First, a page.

Produced by Wong Toh & directed by Wu Ma for the independent studio StarScope, The Deaf & Mute Heroine (Long e jiang, 1971) is a fine cross between the films of King Hu & the more rapid direction of almost everyone else.
The lighting is subdued for most of the scenes, giving the main character a brooding, mystic presence. The plot is coherent, which alas cannot be said of the majority of wuxia.
The fighting is very beautifully staged & choreographed, without too much of wire-fu unrealism to the encounters. It's one of the few swordswoman films to equal the power of The Lady Hermit (Zhong kui niang zi, 1971).
Helen Ma (or Hoi Lun Ma) creates the title role. She is stockier & stronger looking than the majority of kung fu action actresses, but every bit as beautiful. She looks the warrior part more than most.
As is the case in King Hu's The Fate of Lee Khan (Ying chun ge zhi feng-bo, 1973), in which Helen Ma is also featured, the villain is an impressive woman warrior in her own right.
Ma as the Deaf Mute Heroine is pitted against casino operator Miss Liu (Shirley Wong Qui-lee), a woman who fights with swords & with somewhat unlikely boomerang knives.
The character of the deaf & mute heroine varies from the average in some key factors: Although she seems on the surface to be the typical pure-minded & innocent swordswoman so often portrayed, in fact her motivation throughout the film is, simply, to possess several hundred large pearls which will make her rich. Scarcely a noble quest or one of honor or revenge. Her enemies wish pretty much for the same thing.
But the casino operator, villainous as she is, yet has an additional motivation. She must avenge the death of her brother, killed by the deaf-mute heroine while stealing the pearls the second time. It would seem the casino owner has at least one noble intention, then, but the deaf-mute remains, throughout, a murdering thief.
The makers of this film seem cognizant of their character's ambiguity, & have created a fascinating portrait as a result: a corrupt, thieving individual who is nonetheless basically naive, innocent, likeable, & most assuredly capable of love.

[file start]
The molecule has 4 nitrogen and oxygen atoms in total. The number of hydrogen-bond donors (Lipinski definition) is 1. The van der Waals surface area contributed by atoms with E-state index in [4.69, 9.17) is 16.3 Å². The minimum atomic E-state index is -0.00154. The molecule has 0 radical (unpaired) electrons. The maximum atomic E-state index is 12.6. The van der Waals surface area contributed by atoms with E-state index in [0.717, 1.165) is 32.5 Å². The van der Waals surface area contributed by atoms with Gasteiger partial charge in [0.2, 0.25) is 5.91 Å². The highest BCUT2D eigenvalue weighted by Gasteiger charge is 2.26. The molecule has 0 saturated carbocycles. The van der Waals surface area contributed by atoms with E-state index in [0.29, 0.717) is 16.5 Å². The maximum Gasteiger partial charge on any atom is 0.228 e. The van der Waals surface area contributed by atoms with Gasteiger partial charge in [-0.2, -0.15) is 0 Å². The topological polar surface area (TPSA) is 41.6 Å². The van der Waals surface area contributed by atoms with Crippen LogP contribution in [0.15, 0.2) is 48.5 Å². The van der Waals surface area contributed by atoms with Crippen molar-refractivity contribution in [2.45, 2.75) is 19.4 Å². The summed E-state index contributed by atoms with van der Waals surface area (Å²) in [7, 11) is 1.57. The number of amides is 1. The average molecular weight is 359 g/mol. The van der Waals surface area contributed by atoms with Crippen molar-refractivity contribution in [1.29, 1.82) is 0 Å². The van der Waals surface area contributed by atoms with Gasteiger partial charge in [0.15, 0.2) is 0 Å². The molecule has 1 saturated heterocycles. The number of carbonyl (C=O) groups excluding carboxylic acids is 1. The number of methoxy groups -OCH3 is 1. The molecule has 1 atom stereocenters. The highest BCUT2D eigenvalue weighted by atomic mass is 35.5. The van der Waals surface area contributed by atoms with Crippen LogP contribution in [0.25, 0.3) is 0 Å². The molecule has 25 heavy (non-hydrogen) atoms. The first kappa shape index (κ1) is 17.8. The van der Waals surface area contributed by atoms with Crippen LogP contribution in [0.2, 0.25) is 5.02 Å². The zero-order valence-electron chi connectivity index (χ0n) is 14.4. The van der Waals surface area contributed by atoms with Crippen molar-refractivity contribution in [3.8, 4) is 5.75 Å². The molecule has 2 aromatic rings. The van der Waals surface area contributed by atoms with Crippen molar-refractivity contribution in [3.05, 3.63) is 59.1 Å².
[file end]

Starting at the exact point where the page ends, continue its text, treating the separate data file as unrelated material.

There is a character-element from the plot of the Beijing Opera White Snake here, too. The deaf-mute, like the heroines from White Snake, falls in love with a rather stupid fellow, who is pleasant & good-looking, but rarely clever, a gentle cloth-dyer named Yang Shung (Tang Ching).
Like the husband of White Snake, the deaf-mute's fiance is easily tricked into betraying her. The hapless fellow redeems himself by giving his life for the deaf-mute, whereas in White Snake, the women give their lives for their stupid, untrusting husband (proving, thereby, their humanity).
But the cloth-dyer was a nurturing loving fellow & for him the deaf mute heroine attempted to live a "normal" family life, giving up the sword.
Their romance is believable with a streak of the bittersweet. And when it finally becomes necessary for her to return to her loner's road with her sword, it has a bold sadness that rings so much truer than in the majority of wuxia, which have a tendency to sacrifice authenticity of emotion for mere colorfulness.
Helen Ma looks comfortable & powerful in her role. Because she cannot hear, she wears silver wristbands that serve as mirrors so that she can guard her back. She is more than a gifted fighter, though, & proves her intellect when deprived of her wristbands.
She survives the handicap in numerous ways (including strapping one of her enemies to her back so that a rear attack only injures him). The film is packed with swordfights, yet manages to save enough room for more plot & characterization than usually seen. It's a special film.
The deaf & mute concept could have rendered the characterization weak. Western filmgoers have no doubt run into the mute female character in numerous American films.
Such a character is usually mute because of an hysterical reaction to something terrible she has seen; & she speaks only when some brave man cures her fears with his big protective arms.
Western viewers are additionally subjected to the "silent savage" cliche, usually as an American Indian who never speaks, is very dangerous, but gets a duly deserved bullet in the end.
So a deaf-mute heroine could have resembled these basically racist & sexist stereotypes. Instead, she's dead-center the Strong Silent Type, except for the Strong Silent Type is nearly always male.
Helen invests the character with true strength & dignity. Indeed, she seems a positive role model for people who may have speech or hearing impairment -- not that deaf mutes should take up sword, kill, & steal pearls, but it must be nice for handicapped persons to see a screen hero now & then who even being shy of utter perfection, at least refuses to be limited by handicap.
I watch a lot of Hong Kong & Taiwan costume martial arts movies & usually have to keep my expectations low, as the majority of these films aren't quite intelligent to say the least.
If a fan of swashbuckling adventure films from China only wants to see examples that are as good as the best art films from around the world, then that won't leave many to watch. One learns to lower expectations & love certain elements of any given film while overlooking the same film's failings.
But a picky-picky viewer who wanted the ordinary & the lousy weeded out of their viewing schedule, that selective soul would certainly find The Deaf & Mute Heroine remained firmly on the list of must-sees. It's simply a wonderful film.
copyright © by Paghat the Ratgirl